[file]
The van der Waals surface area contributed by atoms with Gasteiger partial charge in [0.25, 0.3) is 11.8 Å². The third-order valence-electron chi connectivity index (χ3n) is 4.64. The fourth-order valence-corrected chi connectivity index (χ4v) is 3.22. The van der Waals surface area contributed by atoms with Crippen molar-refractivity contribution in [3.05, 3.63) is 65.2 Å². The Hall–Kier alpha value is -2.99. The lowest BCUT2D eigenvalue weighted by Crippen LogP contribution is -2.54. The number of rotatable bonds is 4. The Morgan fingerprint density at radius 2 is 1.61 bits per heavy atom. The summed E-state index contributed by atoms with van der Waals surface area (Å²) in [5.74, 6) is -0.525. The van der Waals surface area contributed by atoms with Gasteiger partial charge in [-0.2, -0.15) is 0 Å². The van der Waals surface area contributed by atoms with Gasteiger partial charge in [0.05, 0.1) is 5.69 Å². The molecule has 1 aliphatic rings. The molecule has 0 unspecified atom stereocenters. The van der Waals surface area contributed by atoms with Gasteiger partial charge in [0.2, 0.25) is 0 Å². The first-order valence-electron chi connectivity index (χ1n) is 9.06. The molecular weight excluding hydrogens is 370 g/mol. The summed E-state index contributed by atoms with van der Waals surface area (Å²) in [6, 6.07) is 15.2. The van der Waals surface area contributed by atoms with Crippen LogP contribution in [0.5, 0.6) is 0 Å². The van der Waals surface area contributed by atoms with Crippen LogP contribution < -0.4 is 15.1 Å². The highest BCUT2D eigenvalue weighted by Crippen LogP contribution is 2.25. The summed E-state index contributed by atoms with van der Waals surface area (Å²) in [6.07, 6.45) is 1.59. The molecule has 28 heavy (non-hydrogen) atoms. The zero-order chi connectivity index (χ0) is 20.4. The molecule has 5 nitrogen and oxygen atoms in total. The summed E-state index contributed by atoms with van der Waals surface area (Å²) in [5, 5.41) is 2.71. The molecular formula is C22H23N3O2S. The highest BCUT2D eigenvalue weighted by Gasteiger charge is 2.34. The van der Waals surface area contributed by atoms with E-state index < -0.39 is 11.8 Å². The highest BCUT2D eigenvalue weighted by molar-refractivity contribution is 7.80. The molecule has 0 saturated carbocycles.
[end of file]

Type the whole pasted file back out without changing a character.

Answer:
The van der Waals surface area contributed by atoms with Gasteiger partial charge in [0.25, 0.3) is 11.8 Å². The third-order valence-electron chi connectivity index (χ3n) is 4.64. The fourth-order valence-corrected chi connectivity index (χ4v) is 3.22. The van der Waals surface area contributed by atoms with Crippen molar-refractivity contribution in [3.05, 3.63) is 65.2 Å². The Hall–Kier alpha value is -2.99. The lowest BCUT2D eigenvalue weighted by Crippen LogP contribution is -2.54. The number of rotatable bonds is 4. The Morgan fingerprint density at radius 2 is 1.61 bits per heavy atom. The summed E-state index contributed by atoms with van der Waals surface area (Å²) in [5.74, 6) is -0.525. The van der Waals surface area contributed by atoms with Gasteiger partial charge in [-0.2, -0.15) is 0 Å². The van der Waals surface area contributed by atoms with Gasteiger partial charge in [0.05, 0.1) is 5.69 Å². The molecule has 1 aliphatic rings. The molecule has 0 unspecified atom stereocenters. The van der Waals surface area contributed by atoms with Gasteiger partial charge in [0.2, 0.25) is 0 Å². The first-order valence-electron chi connectivity index (χ1n) is 9.06. The molecular weight excluding hydrogens is 370 g/mol. The summed E-state index contributed by atoms with van der Waals surface area (Å²) in [6, 6.07) is 15.2. The van der Waals surface area contributed by atoms with Crippen LogP contribution in [0.5, 0.6) is 0 Å². The van der Waals surface area contributed by atoms with Crippen LogP contribution < -0.4 is 15.1 Å². The highest BCUT2D eigenvalue weighted by Crippen LogP contribution is 2.25. The summed E-state index contributed by atoms with van der Waals surface area (Å²) in [6.07, 6.45) is 1.59. The molecule has 28 heavy (non-hydrogen) atoms. The zero-order chi connectivity index (χ0) is 20.4. The molecule has 5 nitrogen and oxygen atoms in total. The summed E-state index contributed by atoms with van der Waals surface area (Å²) in [5, 5.41) is 2.71. The molecular formula is C22H23N3O2S. The highest BCUT2D eigenvalue weighted by Gasteiger charge is 2.34. The van der Waals surface area contributed by atoms with E-state index < -0.39 is 11.8 Å². The highest BCUT2D eigenvalue weighted by molar-refractivity contribution is 7.80. The molecule has 0 saturated carbocycles.